Despite the interdisciplinary nature of law, lawyers rarely turn to medicine to look for the intersection between the two fields.
The exceptions to this would be the endless debate about work-life balance. For example, The CBA Futures report makes several references to health and wellness for lawyers as part of a sustainable practice.
Another intersection would be the recent focus by the Ontario Bar Association’s initiative, Opening Remarks, to promote conversations about mental health in the profession. This is an initiative led by the OBA President, Orlando Da Silva, based on his own experiences with depression.
Occasionally there are ambitious individuals who obtain both a law degree and a medical degree. Given the inherent limitations of our modern lifespans, and the intrinsic demands of each profession, it’s unlikely that these people gain an in-depth understanding of both, but the combination can make for some interesting conversations.
Stephen J. Busalacchi conducts a number of interviews in his book, White Coat Wisdom: Extraordinary Doctors Talk about what They Do, how They Got There, and why Medicine is So Much More Than a Job. One of the physicians he interviews is Richard Roberts, who practices family medicine in Belleville, Wisconsin and writes about topics like reducing malpractice risk in medicine.
In his interview, Roberts says that he has a very different perspective of lawyers than many of his medical colleagues, “nobody likes a lawyer until you need one…” But then he continues, “…and then you want the toughest, meanest SOB, you can possibly find on your side.”
Part of this sentiment is reflected by the litigious nature of American society, and a different attitude towards costs in the different countries. In a post-Groia world, civility and restraint are not only characteristics of professionalism, they are values which have significant sanctions and consequences for the licensee.
During the civility crusade which has permeated Canadian legal ethics for the past decade, countless judges and experts emphasize that incivility does not benefit the client, adds additional expenses to the proceedings, and burdens the justice system. Yet the perception by many in the public is that they still want nothing less than a bulldog by their side. For this reason, the commentary to Rule 4.2-1 of the Model Code of Professional Conduct prohibits advertising that would suggest or imply that a lawyer is aggressive.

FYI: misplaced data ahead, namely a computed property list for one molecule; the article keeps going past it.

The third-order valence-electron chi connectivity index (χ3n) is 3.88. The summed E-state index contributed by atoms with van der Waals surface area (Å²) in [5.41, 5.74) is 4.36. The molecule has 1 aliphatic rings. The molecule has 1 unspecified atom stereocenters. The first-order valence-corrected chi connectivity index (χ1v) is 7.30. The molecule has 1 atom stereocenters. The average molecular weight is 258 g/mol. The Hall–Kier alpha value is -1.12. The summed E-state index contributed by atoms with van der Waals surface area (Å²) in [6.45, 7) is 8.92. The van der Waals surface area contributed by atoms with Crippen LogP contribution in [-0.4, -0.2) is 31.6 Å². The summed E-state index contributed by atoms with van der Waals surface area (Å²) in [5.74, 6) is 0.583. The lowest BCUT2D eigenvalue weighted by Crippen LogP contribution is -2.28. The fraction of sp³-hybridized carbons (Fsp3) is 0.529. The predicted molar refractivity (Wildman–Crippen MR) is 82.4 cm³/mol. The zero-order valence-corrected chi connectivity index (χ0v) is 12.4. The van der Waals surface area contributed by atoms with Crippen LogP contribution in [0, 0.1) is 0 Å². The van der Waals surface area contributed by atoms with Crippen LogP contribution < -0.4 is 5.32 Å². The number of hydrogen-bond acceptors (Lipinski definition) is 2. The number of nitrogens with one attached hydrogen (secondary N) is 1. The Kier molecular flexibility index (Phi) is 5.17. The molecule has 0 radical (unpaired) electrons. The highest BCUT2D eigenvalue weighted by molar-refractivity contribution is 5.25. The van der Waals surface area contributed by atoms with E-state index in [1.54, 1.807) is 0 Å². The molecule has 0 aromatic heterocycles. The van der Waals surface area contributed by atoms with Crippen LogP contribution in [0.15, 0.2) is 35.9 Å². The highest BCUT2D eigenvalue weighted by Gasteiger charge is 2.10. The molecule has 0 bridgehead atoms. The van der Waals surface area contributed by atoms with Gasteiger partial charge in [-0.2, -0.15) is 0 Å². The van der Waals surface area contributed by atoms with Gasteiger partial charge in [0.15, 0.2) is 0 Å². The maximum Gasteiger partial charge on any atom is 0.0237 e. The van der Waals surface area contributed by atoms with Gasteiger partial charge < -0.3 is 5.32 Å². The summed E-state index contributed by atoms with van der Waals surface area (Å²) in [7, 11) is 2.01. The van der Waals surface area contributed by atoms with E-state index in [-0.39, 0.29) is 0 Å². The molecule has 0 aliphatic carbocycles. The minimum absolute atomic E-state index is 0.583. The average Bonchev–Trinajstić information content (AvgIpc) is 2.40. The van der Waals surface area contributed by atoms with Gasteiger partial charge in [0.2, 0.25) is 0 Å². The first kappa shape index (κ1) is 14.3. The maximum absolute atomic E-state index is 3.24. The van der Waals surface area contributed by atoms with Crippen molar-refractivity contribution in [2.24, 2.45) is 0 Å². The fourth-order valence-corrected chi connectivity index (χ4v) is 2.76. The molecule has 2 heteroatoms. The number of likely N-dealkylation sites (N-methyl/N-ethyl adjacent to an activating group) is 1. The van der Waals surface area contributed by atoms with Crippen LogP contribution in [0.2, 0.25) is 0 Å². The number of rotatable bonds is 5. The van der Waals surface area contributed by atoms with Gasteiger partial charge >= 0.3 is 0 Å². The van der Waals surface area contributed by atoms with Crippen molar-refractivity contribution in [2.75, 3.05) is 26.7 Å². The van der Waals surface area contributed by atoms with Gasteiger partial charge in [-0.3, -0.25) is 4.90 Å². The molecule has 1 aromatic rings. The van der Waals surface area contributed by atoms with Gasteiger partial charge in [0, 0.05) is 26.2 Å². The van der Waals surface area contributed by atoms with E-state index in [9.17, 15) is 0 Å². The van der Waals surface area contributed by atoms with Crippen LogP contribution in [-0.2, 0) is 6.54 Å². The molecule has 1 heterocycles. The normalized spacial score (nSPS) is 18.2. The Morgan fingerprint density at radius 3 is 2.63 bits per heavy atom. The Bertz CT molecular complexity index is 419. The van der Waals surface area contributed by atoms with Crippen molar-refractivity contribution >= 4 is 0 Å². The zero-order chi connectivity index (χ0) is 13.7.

We sanction untowards behaviour in Canada by awarding costs, typically on a partial or substantial indemnity scale. As a Legal Post article discussing Tossonian v. Cynphany Diamonds and Hearing Clinic (Niagara Falls) Inc. v. 866073 Ontario Ltd. highlighted recently, even the winner in litigation can occasionally be denied costs entirely due to their conduct. But these costs only compensate for legal expenses incurred, not the enormous emotional and psychological turmoil that litigation can take, especially with uncivil behaviour or frivolous actions.
The Canadian Forum on Civil Justice (CFCJ) has attempted to explore some of these costs outside of legal expenses in their Cost of Justice initiative, which has interviewed over 3000 people. The CBA’s Equal Justice report laments the scarcity of data on the impacts of law on the public, and lauds the CFCJ effots to collect this data. The CFCJ project is part of a 5-year grant, funded by Social Sciences and Humanities Research Council of Canada, and they released a fact sheet this week of some of their preliminary findings.
Some of the key problems with justice identified here include:
- Everyday legal problems have several associated costs. Nearly 18% of people who reported having a legal problem experienced stress or emotional difficulty as a direct consequence of having that problem.
- The percentage of respondents reporting they experienced a physical health problem as a result of the legal problem increased from 39.1% for people 18-35 years of age to 61.5% for individuals aged 55-64
- Women were more likely than men to identify a physical health problem as a direct result of a legal problem; 67.1% of women compared with 53.2% of men.
The cost consequences of litigation, and the existence of unnecessary or prolonged litigation, rarely takes these impacts into consideration. If lawyers want to improve the manner in which they are perceived by the public, they should recognize that the work they do may also have significantly detrimental effects, not only to the other side in litigation, but to their own clients. Ideally this is something that should be something weighted more heavily by the bench.
In addition to utilizing greater supports to enhance their own health and wellness, they should develop contacts and resources for their clients to help assist them through their trying times. The stress-based and medical impacts of proceedings must be taken into consideration in client communications by ensuring they have their clients have proper supports in place and strategic decisions in litigation minimize the impact on all those involved.
A couple years ago I discussed emotional intelligence and importing the latte method into legal services. I concluded by stating, “…it’s time we tell ourselves, “Lawyer, heal thyself.”” Unfortunately, given the impacts of legal problems highlighted by the CFCJ Cost of Justice project, lawyers must also heal their clients.